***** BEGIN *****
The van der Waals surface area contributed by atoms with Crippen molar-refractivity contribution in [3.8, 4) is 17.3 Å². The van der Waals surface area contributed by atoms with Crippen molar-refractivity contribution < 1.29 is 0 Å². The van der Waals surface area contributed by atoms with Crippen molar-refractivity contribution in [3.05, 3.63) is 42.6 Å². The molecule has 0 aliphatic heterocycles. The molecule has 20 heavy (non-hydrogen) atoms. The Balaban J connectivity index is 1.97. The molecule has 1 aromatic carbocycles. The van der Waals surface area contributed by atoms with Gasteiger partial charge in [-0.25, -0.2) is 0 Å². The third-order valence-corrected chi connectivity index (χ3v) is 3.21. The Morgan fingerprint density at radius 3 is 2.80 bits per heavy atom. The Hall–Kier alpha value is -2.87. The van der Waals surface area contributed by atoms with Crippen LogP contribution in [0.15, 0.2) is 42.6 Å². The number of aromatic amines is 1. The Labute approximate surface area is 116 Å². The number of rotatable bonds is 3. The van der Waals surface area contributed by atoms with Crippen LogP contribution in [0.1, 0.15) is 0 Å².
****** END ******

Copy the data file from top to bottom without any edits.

The van der Waals surface area contributed by atoms with Crippen molar-refractivity contribution in [3.8, 4) is 17.3 Å². The van der Waals surface area contributed by atoms with Crippen molar-refractivity contribution < 1.29 is 0 Å². The van der Waals surface area contributed by atoms with Crippen molar-refractivity contribution in [3.05, 3.63) is 42.6 Å². The molecule has 0 aliphatic heterocycles. The molecule has 20 heavy (non-hydrogen) atoms. The Balaban J connectivity index is 1.97. The molecule has 1 aromatic carbocycles. The van der Waals surface area contributed by atoms with Gasteiger partial charge in [-0.25, -0.2) is 0 Å². The third-order valence-corrected chi connectivity index (χ3v) is 3.21. The Morgan fingerprint density at radius 3 is 2.80 bits per heavy atom. The Hall–Kier alpha value is -2.87. The van der Waals surface area contributed by atoms with Crippen LogP contribution in [0.15, 0.2) is 42.6 Å². The number of aromatic amines is 1. The Labute approximate surface area is 116 Å². The number of rotatable bonds is 3. The van der Waals surface area contributed by atoms with Crippen LogP contribution in [0.1, 0.15) is 0 Å².